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Originating in Europe during the Middle Ages, hospice, which is derived from the Latin word for “hospitality,” is care that aids the critically ill and dying with medical, emotional and spiritual support. Hospice or end-of-life care is a type of palliative care, but the ailing person is no longer seeking curative treatment. The aim of hospice care is to extend comfort, peace and dignity to individuals in the dying process. Hospice programs also support a patient’s family with counseling and bereavement care. Hospice teams of doctors, nurses, social workers, chaplains and other caregivers provide care in patients’ homes or at a hospice center, hospital or in-patient care facility.
“Hospice typically serves a terminally ill person with a life expectancy of six months or less,” Grote Johnson explains. “In some cases, a hospice patient’s health improves to the point where the individual no longer needs the specialized care. Also, if a person starts to feel better, he or she may want to negate hospice and start receiving curative medical treatment again. At any point, a hospice client can change their mind about their care.”
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Tips for Choosing At-Home Care
Because of the quickly expanding number of at-home services on the market today, those in need of care and their families may want to consider the following tips for choosing at-home care:
- Select services only from a professional, licensed agency. Make sure you see actual proof of certification and licensing for the agency.
- Be certain that the caregiver who works with your loved one is insured and bonded.
- Get a detailed care plan or treatment plan upfront. Ask about goals of the suggested services.
- Review the caregiver’s qualifications, experience and amount of supervision on the job.
- Discuss all financial costs and evaluate options for saving money on home care, including long-term care insurance, a reverse mortgage, Veterans Aid and Attendance benefits, etc. Reference Right at Home’s information on how to pay for home care.
For securing skilled nursing care and home healthcare, Grote Johnson offers additional suggestions. “Choose a company that knows and maintains federal and state regulations,” Grote Johnson advises. “Make sure the company does criminal background checks on their nurses and caregivers and verifies their licenses. Ask whether the nursing staff has gone through a thorough orientation and if they know infection control practices and what to do in emergencies. Also, make sure skilled nursing staff members have critical thinking skills and completed competency testing, and that home health nurses have the proper qualifications, because they are taking your loved one’s life into their hands in what could be life-or-death situations.”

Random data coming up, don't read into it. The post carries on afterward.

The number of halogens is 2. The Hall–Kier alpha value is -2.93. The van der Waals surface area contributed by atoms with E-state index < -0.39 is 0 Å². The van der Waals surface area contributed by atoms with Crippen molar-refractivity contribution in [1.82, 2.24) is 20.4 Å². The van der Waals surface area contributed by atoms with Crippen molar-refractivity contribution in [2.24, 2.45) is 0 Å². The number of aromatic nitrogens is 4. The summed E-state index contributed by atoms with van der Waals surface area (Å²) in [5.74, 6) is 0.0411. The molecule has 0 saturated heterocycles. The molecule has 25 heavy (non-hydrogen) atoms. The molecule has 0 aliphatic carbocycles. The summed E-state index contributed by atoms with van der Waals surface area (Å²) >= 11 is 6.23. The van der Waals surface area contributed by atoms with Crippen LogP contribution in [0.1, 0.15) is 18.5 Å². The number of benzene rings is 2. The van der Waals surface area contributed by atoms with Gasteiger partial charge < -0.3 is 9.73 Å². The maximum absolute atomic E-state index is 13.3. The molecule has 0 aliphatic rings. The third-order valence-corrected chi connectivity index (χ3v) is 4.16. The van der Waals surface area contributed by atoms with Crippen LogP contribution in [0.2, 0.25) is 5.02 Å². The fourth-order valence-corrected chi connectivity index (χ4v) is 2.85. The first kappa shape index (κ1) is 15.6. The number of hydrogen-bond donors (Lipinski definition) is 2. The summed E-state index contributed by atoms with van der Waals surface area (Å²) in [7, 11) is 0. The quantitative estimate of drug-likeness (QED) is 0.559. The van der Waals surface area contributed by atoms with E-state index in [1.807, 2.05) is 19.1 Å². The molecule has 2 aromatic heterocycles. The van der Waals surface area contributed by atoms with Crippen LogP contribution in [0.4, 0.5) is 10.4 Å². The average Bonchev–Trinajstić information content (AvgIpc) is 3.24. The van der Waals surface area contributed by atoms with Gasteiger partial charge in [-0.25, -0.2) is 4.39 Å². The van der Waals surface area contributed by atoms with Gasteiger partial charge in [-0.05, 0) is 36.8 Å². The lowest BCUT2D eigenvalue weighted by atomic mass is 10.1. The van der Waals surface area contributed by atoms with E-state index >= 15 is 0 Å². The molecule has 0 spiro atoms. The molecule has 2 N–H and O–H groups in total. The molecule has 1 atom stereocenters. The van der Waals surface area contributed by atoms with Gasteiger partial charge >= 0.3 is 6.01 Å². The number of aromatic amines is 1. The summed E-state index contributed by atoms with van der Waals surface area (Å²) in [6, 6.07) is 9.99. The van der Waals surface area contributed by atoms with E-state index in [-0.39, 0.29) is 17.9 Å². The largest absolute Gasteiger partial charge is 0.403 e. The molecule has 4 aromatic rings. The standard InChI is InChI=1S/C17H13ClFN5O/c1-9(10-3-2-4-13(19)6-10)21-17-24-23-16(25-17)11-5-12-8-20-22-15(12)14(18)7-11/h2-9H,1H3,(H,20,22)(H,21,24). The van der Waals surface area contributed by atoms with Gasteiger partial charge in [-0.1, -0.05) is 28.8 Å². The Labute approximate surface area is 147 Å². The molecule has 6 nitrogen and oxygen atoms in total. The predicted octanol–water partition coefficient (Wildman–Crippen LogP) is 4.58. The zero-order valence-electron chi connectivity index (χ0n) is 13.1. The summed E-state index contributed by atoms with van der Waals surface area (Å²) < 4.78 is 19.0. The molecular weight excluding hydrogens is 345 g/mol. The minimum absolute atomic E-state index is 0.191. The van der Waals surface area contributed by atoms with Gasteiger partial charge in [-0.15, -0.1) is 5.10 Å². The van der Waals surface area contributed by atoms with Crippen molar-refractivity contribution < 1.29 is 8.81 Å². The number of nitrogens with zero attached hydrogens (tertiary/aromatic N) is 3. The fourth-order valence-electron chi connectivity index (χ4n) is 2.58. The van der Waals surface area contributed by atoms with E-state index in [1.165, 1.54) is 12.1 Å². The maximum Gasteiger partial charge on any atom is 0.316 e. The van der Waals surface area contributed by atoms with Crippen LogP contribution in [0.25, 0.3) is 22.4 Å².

Availability of qualified at-home services varies by locales across the country, so it is beneficial to review at-home agencies online, then visit with the agencies in person. Be sure to check references of the in-home agency candidates and their specific caregivers. Also, talk to others in the community who are familiar with the agencies and their reputations. In getting the best care possible for a loved one, every question and concern matters.
For additional information about choosing home care, home healthcare, palliative care or hospice care in your area, talk with local medical professionals for referrals, or contact the National Association for Home Care & Hospice at agencylocator.nahc.org, or use the U.S. Administration on Aging’s Eldercare Locator at https://eldercare.acl.gov/Public/Index.aspx.
1 Caring for America’s Seniors: The Value of Home Care. Retrieved from http://www.hcaoa.org/assets/1/27/Value_of_Home_Care___SECURED.pdf.
About the Author
An award-winning journalist who has documented stories in nearly 20 countries, Beth Lueders is an author, writer and speaker who frequently reports on diverse topics, including aging and health issues for both U.S. and international corporations.